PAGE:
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In particular, I'd like to use the (unfortunately not visible) sun.nio.fs.Globs.toUnixRegexPattern(String glob).

Ok, stepping back and giving a bit of context

I have an iterator of pathes into a remote, unix-like file system (think ssh unixhost find path -type f). I also have a user-supplied glob pattern which I now want to match each path against.

On a unix machine, the following works just fine:

matcher = FileSystems.getDefault().getPathMatcher("glob:" + glob);
// ...
for (String s : remoteFind(...)) {
    if (matcher.matches(Paths.get(s))) {
       // matches, do something

But when this is run on Windows, the same program totally fails because the FileSystems.getDefault() returns a Windows filesystem (the horror, the horror) and '\' is used as separator, etc. You get the picture. Nothing matches.

Of course I can stop all this nonsense and just rewrite (or rather, copy) sun.nio.fs.Globs.toUnixRegexPattern(String glob), but is there another, more elegant way?

share|improve this question
PathMatcher supports glob and regex, maybe you'll have more luck with regex. Or perhaps include the pattern into remoteFind as it is executed on a real unix machine? – Denis Tulskiy Nov 8 '11 at 6:33
Thanks, but a glob it has to be. The part about remoteFind being a 'find' executed on a remote unix machine was just an illustration. In reality, the iterator is local and lists "files" on S3 (objects named according to the UNIX convention). For now I just copied the glob to regexp conversion from sun.nio.fs.Globs and all is well. It's unsatisfying, though. – Pierre D Nov 8 '11 at 8:58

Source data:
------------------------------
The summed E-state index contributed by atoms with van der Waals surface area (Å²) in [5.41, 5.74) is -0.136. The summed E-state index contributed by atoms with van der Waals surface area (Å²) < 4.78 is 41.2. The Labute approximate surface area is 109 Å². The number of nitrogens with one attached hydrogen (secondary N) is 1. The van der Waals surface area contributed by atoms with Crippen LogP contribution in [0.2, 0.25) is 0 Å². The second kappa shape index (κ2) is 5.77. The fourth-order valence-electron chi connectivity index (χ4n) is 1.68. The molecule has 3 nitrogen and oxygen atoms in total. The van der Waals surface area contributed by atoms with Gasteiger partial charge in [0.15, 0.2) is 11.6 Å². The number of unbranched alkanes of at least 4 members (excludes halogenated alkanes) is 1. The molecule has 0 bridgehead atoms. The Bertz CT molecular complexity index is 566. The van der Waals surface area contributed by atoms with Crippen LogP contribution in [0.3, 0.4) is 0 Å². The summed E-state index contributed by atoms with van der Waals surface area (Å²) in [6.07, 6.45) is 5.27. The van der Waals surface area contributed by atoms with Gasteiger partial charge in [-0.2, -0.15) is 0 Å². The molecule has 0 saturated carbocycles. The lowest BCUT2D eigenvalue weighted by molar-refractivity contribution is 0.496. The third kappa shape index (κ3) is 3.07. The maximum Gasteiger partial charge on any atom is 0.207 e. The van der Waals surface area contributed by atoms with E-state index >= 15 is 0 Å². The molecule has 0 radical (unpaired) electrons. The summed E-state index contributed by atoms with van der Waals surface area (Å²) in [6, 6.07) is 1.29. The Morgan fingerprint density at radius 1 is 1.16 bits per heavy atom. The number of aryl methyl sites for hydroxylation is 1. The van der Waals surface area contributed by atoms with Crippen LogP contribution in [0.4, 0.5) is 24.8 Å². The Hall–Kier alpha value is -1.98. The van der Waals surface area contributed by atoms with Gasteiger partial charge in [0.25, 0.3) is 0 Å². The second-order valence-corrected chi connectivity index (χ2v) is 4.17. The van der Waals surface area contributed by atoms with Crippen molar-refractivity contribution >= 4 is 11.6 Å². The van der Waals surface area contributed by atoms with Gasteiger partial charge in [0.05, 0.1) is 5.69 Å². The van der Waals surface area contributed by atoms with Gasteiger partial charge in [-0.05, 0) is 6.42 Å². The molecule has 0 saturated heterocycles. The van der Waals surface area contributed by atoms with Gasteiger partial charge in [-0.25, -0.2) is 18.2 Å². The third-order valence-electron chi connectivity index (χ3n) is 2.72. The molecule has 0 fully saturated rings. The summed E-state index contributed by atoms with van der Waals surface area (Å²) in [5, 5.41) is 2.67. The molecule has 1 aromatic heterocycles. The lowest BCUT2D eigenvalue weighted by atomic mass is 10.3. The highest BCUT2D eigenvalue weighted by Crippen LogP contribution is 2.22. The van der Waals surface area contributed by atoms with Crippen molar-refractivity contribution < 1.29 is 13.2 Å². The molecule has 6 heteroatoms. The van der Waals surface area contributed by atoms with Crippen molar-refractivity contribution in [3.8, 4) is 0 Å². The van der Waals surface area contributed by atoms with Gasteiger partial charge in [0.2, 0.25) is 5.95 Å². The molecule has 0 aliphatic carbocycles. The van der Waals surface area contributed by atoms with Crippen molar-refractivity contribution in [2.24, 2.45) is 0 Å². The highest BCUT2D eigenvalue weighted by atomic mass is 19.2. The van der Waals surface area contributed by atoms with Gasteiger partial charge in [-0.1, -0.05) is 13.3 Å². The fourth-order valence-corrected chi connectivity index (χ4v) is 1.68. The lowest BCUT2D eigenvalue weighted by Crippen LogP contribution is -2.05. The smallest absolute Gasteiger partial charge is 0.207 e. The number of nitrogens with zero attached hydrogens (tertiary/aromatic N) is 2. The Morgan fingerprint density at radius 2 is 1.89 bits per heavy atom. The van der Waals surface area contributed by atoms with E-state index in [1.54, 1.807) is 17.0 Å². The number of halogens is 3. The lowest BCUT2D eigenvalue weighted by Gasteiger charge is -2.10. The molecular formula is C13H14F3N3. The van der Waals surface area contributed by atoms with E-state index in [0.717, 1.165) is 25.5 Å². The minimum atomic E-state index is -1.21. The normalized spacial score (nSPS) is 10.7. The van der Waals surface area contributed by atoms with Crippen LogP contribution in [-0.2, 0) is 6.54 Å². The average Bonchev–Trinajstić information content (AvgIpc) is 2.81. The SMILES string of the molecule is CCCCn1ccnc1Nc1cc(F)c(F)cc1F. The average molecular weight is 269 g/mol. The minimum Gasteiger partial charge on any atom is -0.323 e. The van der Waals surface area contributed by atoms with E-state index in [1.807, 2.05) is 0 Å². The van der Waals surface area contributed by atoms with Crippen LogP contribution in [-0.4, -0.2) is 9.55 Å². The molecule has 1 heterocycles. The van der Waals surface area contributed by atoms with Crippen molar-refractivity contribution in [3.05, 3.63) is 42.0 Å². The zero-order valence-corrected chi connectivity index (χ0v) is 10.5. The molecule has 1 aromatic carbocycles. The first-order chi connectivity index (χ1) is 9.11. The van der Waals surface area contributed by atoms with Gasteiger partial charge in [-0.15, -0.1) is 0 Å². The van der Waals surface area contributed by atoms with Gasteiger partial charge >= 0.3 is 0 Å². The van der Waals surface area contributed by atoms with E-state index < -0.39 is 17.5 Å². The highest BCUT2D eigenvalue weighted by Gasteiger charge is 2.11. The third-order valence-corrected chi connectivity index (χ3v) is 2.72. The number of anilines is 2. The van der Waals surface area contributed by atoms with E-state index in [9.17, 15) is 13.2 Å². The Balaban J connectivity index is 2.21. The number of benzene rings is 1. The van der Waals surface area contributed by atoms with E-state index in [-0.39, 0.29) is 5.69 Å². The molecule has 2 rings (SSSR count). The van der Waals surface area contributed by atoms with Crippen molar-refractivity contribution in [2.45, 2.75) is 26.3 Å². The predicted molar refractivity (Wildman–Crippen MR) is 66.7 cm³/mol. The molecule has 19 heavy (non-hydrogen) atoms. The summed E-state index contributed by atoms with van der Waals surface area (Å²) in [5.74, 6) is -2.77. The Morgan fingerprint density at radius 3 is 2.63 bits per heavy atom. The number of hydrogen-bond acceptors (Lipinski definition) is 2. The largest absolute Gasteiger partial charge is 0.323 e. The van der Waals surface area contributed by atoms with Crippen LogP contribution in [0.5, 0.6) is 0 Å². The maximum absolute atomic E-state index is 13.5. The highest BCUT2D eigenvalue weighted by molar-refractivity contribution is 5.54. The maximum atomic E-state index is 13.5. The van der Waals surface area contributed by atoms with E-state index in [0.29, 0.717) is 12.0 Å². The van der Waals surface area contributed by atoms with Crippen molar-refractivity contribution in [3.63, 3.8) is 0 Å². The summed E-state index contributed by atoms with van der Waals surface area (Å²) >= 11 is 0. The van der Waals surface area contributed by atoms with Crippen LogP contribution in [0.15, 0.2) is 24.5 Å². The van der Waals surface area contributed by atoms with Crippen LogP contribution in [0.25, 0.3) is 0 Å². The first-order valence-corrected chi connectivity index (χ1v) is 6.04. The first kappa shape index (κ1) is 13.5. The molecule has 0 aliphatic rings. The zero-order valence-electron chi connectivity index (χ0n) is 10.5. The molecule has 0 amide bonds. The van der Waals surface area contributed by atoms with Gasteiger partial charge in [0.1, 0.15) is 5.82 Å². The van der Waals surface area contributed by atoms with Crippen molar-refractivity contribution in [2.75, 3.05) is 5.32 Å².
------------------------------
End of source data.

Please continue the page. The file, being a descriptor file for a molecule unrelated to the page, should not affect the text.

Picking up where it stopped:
if it meets your license requirements, then leave it so, I suppose. Otherwise, if this method exists in default jre for windows, try calling it with reflection. But yes, both ways are not really good. Maybe you can convert your glob to match windows separator style in runtime? Show your file structure and some sample glob. – Denis Tulskiy Nov 8 '11 at 9:30
@DenisTulskiy: the file structure is really similar to anything you would get with 'find $root -type f' on any unix/linux like filesystem. The glob can be anything that would work with the -name option of find, so for example '???*.csv', although I would prefer it to also allow '{...}' constructs such as '???*.csv{,.gz}', as implemented by most shells and also by perl's File::Glob (and, as it turns out, by sun.nio.fs.Globs.toUnixRegexPattern(String glob) as well). – Pierre D Nov 8 '11 at 17:54
up vote 0 down vote accepted

Ok, so just to close this question, as stated in the comments I ended up writing a method in my FileUtil that is almost verbatim a copy of sun.nio.fs.Globs.toUnixRegexPattern(String glob). Works great.

If somebody finds a better way please add a different answer here.

share|improve this answer

If you do not make any file system operations locally, you could try to set


system variable to mimic the unix path separator. This variable should be passed to JVM on startup

share|improve this answer
Setting predefined system properties is almost always a bad idea. In the best case it will be ignored, but you can also break the JVM this way (learned that the hard way by accidentally setting java.home). – Joachim Sauer Nov 8 '11 at 7:55

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